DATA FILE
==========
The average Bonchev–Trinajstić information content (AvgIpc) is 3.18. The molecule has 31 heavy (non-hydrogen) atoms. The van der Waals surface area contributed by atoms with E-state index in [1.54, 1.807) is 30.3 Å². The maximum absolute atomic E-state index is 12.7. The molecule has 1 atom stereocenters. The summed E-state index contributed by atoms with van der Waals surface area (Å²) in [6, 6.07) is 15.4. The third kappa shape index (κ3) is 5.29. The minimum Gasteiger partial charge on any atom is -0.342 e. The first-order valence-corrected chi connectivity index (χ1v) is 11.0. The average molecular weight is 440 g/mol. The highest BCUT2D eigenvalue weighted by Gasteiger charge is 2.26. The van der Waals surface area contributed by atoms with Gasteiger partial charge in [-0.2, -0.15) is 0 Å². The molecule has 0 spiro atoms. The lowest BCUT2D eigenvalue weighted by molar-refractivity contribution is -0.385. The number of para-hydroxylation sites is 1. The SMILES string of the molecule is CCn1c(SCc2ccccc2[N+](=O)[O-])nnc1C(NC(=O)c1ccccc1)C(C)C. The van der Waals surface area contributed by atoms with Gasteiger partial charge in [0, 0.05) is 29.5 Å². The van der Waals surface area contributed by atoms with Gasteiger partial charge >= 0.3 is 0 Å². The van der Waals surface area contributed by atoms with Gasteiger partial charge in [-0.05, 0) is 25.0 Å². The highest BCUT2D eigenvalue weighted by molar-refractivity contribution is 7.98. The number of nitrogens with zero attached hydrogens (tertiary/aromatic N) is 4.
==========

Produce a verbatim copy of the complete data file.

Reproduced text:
The average Bonchev–Trinajstić information content (AvgIpc) is 3.18. The molecule has 31 heavy (non-hydrogen) atoms. The van der Waals surface area contributed by atoms with E-state index in [1.54, 1.807) is 30.3 Å². The maximum absolute atomic E-state index is 12.7. The molecule has 1 atom stereocenters. The summed E-state index contributed by atoms with van der Waals surface area (Å²) in [6, 6.07) is 15.4. The third kappa shape index (κ3) is 5.29. The minimum Gasteiger partial charge on any atom is -0.342 e. The first-order valence-corrected chi connectivity index (χ1v) is 11.0. The average molecular weight is 440 g/mol. The highest BCUT2D eigenvalue weighted by Gasteiger charge is 2.26. The van der Waals surface area contributed by atoms with Gasteiger partial charge in [-0.2, -0.15) is 0 Å². The molecule has 0 spiro atoms. The lowest BCUT2D eigenvalue weighted by molar-refractivity contribution is -0.385. The number of para-hydroxylation sites is 1. The SMILES string of the molecule is CCn1c(SCc2ccccc2[N+](=O)[O-])nnc1C(NC(=O)c1ccccc1)C(C)C. The van der Waals surface area contributed by atoms with Gasteiger partial charge in [0, 0.05) is 29.5 Å². The van der Waals surface area contributed by atoms with Gasteiger partial charge >= 0.3 is 0 Å². The van der Waals surface area contributed by atoms with Gasteiger partial charge in [-0.05, 0) is 25.0 Å². The highest BCUT2D eigenvalue weighted by molar-refractivity contribution is 7.98. The number of nitrogens with zero attached hydrogens (tertiary/aromatic N) is 4.